Asteraceae includes well over 20,000 species by anyone’s count, many of which are familiar: daisies, sunflowers, dandelions, marigolds. The word aster means “star” in ancient Greek (think astronomy, not celebrities). You can see that the name is very fitting; daisies, sunflowers and marigolds look like stars.
So do the flowerheads of prairie fleabane. Each plant produces constellations of diminutive stars.
You probably noticed that I wrote “flowerheads” instead of “flowers.” It’s not just a poetic whim that made me write that. It might sound odd, but I need to ask you: What is the flower of an aster? What part of an aster is the flower?
You see, what we call a flower when we talk about a daisy or fleabane—the yellow center with white petals—is actually a cluster of flowers. Yes, an aster “flower” is actually many flowers tightly packed together.
Actually, it’s more complicated. An aster “flower” is two types of flowers (or florets) that grow together: disk florets and ray florets. A structure of flowers growing tightly together is called an inflorescence. The inflorescence of an aster is called a capitulum, which means “little head” in Latin. We can just call them flowerheads.
Nothing is simple with asters, even though they’re so familiar!
Disk florets are the tiny, tubular flowers in the center of the flowerhead. Take a look at a fleabane flowerhead. You might need a magnifying glass to see the minute, yellow disk florets, but it’s worth the effort.
That’s the center; what about the petals? A single prairie fleabane flowerhead has 40 to 100 ray florets. Each ray floret produces what we would call a petal. That’s right, each petal of an aster is actually the product of a single floret. The petals are generally white, but they can sometimes be pink or lavender. They look like thin, delicate daisy petals only around half-an-inch long.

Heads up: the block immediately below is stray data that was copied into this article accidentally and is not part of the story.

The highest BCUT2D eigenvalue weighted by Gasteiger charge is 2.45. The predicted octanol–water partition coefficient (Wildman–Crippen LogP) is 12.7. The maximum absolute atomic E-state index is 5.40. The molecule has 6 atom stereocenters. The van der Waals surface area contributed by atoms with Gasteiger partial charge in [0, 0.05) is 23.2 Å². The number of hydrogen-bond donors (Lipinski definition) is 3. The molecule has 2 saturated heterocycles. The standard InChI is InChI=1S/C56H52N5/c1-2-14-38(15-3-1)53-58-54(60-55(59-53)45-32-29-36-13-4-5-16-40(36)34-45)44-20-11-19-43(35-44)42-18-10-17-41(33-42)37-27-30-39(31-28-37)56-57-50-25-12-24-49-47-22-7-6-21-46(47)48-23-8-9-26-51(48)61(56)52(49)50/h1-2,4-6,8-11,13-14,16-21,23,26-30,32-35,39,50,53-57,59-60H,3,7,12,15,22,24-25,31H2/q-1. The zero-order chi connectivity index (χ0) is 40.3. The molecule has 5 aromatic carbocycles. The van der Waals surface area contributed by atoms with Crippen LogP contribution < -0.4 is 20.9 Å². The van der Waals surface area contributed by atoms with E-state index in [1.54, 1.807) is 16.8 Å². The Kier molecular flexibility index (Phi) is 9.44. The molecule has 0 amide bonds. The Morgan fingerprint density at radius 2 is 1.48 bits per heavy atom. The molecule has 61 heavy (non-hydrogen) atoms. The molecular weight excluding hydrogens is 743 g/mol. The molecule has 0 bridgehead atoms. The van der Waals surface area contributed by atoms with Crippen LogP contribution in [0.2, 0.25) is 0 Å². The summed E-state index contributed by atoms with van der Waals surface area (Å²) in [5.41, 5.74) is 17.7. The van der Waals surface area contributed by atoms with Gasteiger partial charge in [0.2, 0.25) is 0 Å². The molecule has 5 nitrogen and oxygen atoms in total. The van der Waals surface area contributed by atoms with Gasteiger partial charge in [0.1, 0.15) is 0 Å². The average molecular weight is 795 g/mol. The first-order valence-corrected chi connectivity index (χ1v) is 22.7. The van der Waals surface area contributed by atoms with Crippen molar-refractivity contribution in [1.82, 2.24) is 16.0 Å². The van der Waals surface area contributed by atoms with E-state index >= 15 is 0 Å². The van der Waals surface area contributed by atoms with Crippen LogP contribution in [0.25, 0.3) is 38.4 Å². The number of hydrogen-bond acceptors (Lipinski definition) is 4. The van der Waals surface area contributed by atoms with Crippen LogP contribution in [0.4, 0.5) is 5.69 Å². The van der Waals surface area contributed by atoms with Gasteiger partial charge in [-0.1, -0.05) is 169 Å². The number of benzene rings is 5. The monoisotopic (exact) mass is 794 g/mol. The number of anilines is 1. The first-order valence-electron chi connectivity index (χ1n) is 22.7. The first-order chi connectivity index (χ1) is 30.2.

Botanists call the petal of an aster a ligule, which means “little tongue” in Latin. Why don’t they just call it a petal? Because it’s actually three petals fused together. If you’ve ever wondered why dandelion petals have little teeth at the end of them, this is why: a dandelion “petal” is actually three petals fused into one ligule. The teeth are the points of the fused petals.
With prairie fleabane, the disk florets are bisexual, having both stamens and pistils. The ray florets only have pistils.
And all of these parts somehow evolved to produce what looks to our eyes like a single, normal flower!
(Nature is amazing, isn’t it?)
That’s a lot about flowerheads! Where does prairie fleabane fit ecologically?
Prairie fleabane is a pioneer species. Pioneer species are those hardy species that move into disturbed areas first. A disruption could be a fire, a natural disaster like a tornado or a human activity like construction, plowing or even restoration. It’s no shock that, after a controlled burn earlier this year, the Arboretum is covered in a pioneer like fleabane.
Pioneer species fulfil many ecologically beneficial functions. They help to stabilize the soils that have been exposed by disruption. They provide food and shelter for animals. Fleabane provides copious nectar for many species of bees, as well as good forage for herbivorous mammals. In death, they provide the decomposing material of richer soils to come.
In short, pioneer species like fleabane lay the groundwork for a healthy, more stable ecosystem.
As you’d guess from the first part of its name, prairie fleabane is particularly adapted to open and dry spaces. It’s quite common, although perhaps overlooked because it is so common. You can find it performing its role as pioneer as you walk around the streets of Milwaukee, growing in margins along roads.
A bit more about its name: prairie fleabane is also known as daisy, rough, hairy or common eastern fleabane. The common name fleabane comes from a folk belief that fleabane repels fleas. It doesn’t. The scientific name Erigeron means “old man of the spring,” because it produces fluffy, white seedheads and many species of Erigeron bloom early in the season. Strigosus means “thin.” Presumably this name comes from the fact that the leaves of prairie fleabane are thin compared to other fleabanes like the very similar Annual Fleabane (Erigeron annuus).
The prairie landscape can be overwhelming with so many flowers to look at. Try going to the Arboretum, pausing and taking a closer look at prairie fleabane.